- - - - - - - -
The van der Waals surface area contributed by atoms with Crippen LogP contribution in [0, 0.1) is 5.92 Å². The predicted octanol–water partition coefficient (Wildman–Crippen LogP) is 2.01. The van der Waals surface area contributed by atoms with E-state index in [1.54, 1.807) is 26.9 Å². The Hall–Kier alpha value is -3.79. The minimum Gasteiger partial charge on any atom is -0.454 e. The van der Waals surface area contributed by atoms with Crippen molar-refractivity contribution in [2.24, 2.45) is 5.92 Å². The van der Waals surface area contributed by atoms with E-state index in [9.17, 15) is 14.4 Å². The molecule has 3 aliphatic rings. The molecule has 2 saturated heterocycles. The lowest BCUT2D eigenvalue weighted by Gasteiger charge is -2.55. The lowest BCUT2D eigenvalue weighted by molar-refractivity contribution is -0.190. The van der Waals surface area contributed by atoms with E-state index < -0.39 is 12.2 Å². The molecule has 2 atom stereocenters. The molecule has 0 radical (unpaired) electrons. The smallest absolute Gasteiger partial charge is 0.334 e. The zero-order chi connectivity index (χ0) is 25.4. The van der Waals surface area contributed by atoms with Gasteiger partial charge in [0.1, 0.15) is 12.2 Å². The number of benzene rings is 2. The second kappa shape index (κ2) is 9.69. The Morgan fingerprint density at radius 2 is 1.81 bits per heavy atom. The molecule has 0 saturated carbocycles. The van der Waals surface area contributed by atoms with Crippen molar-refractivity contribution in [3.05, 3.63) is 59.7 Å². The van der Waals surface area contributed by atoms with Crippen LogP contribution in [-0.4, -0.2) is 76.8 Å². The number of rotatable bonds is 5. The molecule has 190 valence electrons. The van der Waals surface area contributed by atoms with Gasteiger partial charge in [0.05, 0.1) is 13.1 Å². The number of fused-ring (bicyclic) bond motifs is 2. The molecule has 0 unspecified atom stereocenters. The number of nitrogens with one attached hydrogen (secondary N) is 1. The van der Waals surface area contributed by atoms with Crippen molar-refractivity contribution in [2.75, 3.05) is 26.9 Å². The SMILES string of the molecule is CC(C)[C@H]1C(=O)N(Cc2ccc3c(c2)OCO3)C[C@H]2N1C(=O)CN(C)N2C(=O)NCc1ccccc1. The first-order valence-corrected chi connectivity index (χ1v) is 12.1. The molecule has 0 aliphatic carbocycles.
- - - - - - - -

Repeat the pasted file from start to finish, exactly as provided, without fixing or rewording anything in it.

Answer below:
The van der Waals surface area contributed by atoms with Crippen LogP contribution in [0, 0.1) is 5.92 Å². The predicted octanol–water partition coefficient (Wildman–Crippen LogP) is 2.01. The van der Waals surface area contributed by atoms with E-state index in [1.54, 1.807) is 26.9 Å². The Hall–Kier alpha value is -3.79. The minimum Gasteiger partial charge on any atom is -0.454 e. The van der Waals surface area contributed by atoms with Crippen molar-refractivity contribution in [2.24, 2.45) is 5.92 Å². The van der Waals surface area contributed by atoms with E-state index in [9.17, 15) is 14.4 Å². The molecule has 3 aliphatic rings. The molecule has 2 saturated heterocycles. The lowest BCUT2D eigenvalue weighted by Gasteiger charge is -2.55. The lowest BCUT2D eigenvalue weighted by molar-refractivity contribution is -0.190. The van der Waals surface area contributed by atoms with E-state index < -0.39 is 12.2 Å². The molecule has 2 atom stereocenters. The molecule has 0 radical (unpaired) electrons. The smallest absolute Gasteiger partial charge is 0.334 e. The zero-order chi connectivity index (χ0) is 25.4. The van der Waals surface area contributed by atoms with Gasteiger partial charge in [0.1, 0.15) is 12.2 Å². The number of benzene rings is 2. The second kappa shape index (κ2) is 9.69. The Morgan fingerprint density at radius 2 is 1.81 bits per heavy atom. The molecule has 0 saturated carbocycles. The van der Waals surface area contributed by atoms with Crippen molar-refractivity contribution in [3.05, 3.63) is 59.7 Å². The van der Waals surface area contributed by atoms with Crippen LogP contribution in [-0.4, -0.2) is 76.8 Å². The number of rotatable bonds is 5. The molecule has 190 valence electrons. The van der Waals surface area contributed by atoms with Gasteiger partial charge in [0.05, 0.1) is 13.1 Å². The number of fused-ring (bicyclic) bond motifs is 2. The molecule has 0 unspecified atom stereocenters. The number of nitrogens with one attached hydrogen (secondary N) is 1. The van der Waals surface area contributed by atoms with Crippen molar-refractivity contribution in [2.75, 3.05) is 26.9 Å². The SMILES string of the molecule is CC(C)[C@H]1C(=O)N(Cc2ccc3c(c2)OCO3)C[C@H]2N1C(=O)CN(C)N2C(=O)NCc1ccccc1. The first-order valence-corrected chi connectivity index (χ1v) is 12.1. The molecule has 0 aliphatic carbocycles.